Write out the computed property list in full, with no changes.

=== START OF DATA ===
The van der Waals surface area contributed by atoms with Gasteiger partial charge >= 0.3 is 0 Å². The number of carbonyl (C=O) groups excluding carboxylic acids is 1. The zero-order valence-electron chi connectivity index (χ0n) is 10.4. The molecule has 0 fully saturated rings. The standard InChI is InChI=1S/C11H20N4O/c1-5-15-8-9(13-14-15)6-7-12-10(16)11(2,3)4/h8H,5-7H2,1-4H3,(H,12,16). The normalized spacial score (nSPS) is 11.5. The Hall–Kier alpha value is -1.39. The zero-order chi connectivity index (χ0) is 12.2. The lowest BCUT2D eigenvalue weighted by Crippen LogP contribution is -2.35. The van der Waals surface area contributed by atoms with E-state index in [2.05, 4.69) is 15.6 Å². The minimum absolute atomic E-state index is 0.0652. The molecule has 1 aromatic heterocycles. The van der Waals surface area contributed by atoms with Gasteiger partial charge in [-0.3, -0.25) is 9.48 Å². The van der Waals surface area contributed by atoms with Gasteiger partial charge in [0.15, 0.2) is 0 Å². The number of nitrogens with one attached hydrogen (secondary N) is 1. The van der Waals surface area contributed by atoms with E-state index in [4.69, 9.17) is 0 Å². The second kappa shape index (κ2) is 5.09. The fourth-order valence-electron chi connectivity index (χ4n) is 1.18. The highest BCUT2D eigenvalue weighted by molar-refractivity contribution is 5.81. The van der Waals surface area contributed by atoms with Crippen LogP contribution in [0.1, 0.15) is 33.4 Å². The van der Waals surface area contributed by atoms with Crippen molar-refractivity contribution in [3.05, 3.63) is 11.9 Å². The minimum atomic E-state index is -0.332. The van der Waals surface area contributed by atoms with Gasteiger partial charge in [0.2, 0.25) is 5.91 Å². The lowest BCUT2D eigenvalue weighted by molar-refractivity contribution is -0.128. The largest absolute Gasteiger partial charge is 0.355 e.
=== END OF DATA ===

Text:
The van der Waals surface area contributed by atoms with Gasteiger partial charge >= 0.3 is 0 Å². The number of carbonyl (C=O) groups excluding carboxylic acids is 1. The zero-order valence-electron chi connectivity index (χ0n) is 10.4. The molecule has 0 fully saturated rings. The standard InChI is InChI=1S/C11H20N4O/c1-5-15-8-9(13-14-15)6-7-12-10(16)11(2,3)4/h8H,5-7H2,1-4H3,(H,12,16). The normalized spacial score (nSPS) is 11.5. The Hall–Kier alpha value is -1.39. The zero-order chi connectivity index (χ0) is 12.2. The lowest BCUT2D eigenvalue weighted by Crippen LogP contribution is -2.35. The van der Waals surface area contributed by atoms with E-state index in [2.05, 4.69) is 15.6 Å². The minimum absolute atomic E-state index is 0.0652. The molecule has 1 aromatic heterocycles. The van der Waals surface area contributed by atoms with Gasteiger partial charge in [-0.3, -0.25) is 9.48 Å². The van der Waals surface area contributed by atoms with Gasteiger partial charge in [0.15, 0.2) is 0 Å². The number of nitrogens with one attached hydrogen (secondary N) is 1. The van der Waals surface area contributed by atoms with E-state index in [4.69, 9.17) is 0 Å². The second kappa shape index (κ2) is 5.09. The fourth-order valence-electron chi connectivity index (χ4n) is 1.18. The highest BCUT2D eigenvalue weighted by molar-refractivity contribution is 5.81. The van der Waals surface area contributed by atoms with Crippen LogP contribution in [0.1, 0.15) is 33.4 Å². The van der Waals surface area contributed by atoms with Crippen molar-refractivity contribution in [3.05, 3.63) is 11.9 Å². The minimum atomic E-state index is -0.332. The van der Waals surface area contributed by atoms with Gasteiger partial charge in [0.2, 0.25) is 5.91 Å². The lowest BCUT2D eigenvalue weighted by molar-refractivity contribution is -0.128. The largest absolute Gasteiger partial charge is 0.355 e.